We southern Texas residents are still feeling a little numb weeks after Hurricane Harvey. The hours spent watching weather reports as it came ashore, the destruction of Rockport, the flooding of Houston and Beaumont, the reservoirs opened up and more devastating flooding happened. Homelessness. Lost vehicles. Loss of income. It’s been called a Thousand Year Flood.
Then Florida, the US Virgin Islands, and parts of the Carribean suffered. And another hurricane that left a US Territory, Puerto Rico, in ruins, its people suffering at catastrophic levels. Wildfires in the western United States. And that’s just the US. How can a mind not be numb with worry, stress, fear, despair?
How can we help ease the suffering of our fellow human beings?
For those of us untouched in the Harvey floods in Houston, a survivor’s guilt set in. Why did my house not flood, yet my friend lost almost everything? Armies of volunteers organized and went out to rescue the stranded, feed first responders and Harvey survivors. Volunteers came from all over the United States armed with good hearts and willing hands.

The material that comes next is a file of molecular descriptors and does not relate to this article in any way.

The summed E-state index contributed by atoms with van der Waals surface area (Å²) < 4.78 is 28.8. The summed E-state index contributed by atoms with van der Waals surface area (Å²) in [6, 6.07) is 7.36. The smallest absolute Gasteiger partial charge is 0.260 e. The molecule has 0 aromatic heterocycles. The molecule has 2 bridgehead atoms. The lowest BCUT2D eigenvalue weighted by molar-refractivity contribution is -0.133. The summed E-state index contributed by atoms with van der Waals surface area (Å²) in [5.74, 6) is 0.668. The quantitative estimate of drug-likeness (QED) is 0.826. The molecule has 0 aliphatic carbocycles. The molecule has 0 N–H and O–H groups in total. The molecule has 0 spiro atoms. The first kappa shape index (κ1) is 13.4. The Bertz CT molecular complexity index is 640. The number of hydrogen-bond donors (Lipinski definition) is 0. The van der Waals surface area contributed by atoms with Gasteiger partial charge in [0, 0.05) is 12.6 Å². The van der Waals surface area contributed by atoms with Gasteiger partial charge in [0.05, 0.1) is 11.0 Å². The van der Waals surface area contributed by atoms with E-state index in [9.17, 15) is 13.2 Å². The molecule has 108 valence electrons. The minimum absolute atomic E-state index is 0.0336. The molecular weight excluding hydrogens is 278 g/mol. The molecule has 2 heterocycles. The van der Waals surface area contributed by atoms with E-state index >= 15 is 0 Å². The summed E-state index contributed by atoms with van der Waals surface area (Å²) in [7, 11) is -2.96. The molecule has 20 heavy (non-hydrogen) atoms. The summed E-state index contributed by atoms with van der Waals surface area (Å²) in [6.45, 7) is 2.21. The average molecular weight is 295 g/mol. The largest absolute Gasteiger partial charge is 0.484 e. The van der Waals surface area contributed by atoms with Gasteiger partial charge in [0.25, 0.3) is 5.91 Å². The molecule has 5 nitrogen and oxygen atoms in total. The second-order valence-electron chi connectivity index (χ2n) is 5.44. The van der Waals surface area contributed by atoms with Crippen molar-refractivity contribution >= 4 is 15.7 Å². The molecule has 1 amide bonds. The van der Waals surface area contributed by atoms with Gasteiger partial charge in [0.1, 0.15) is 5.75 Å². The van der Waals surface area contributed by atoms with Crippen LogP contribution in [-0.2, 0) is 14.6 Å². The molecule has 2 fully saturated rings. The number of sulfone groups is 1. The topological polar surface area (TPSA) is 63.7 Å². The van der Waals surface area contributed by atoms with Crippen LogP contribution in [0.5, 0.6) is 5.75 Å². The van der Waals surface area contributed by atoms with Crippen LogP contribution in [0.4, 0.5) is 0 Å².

Millions of dollars were raised to ease the suffering.
When in a time of crisis, good people act. We cannot see our brothers and sisters in danger, hungry, homeless, without feeling the need to reach out. Maybe it means donating a few dollars to a worthwhile disaster/charitable organization. Maybe it means driving or flying to where you can pitch in. Or donating blood. Perhaps contacting your Congressional senators or representatives to urge them to send federal aid.
By acting, the feeling of powerlessness is lessened. By showing love and care, we show passionate, positive action. That’s my motto of the day: Passionate Positive Action in the face of numbness and tragedy.
I got ready for today and turned on the morning news, only to see videos about the worst mass shooting in United States history. Words fail me, but I want to help. I don’t know how, but we as a people will find a way. Please be kind to each other out there.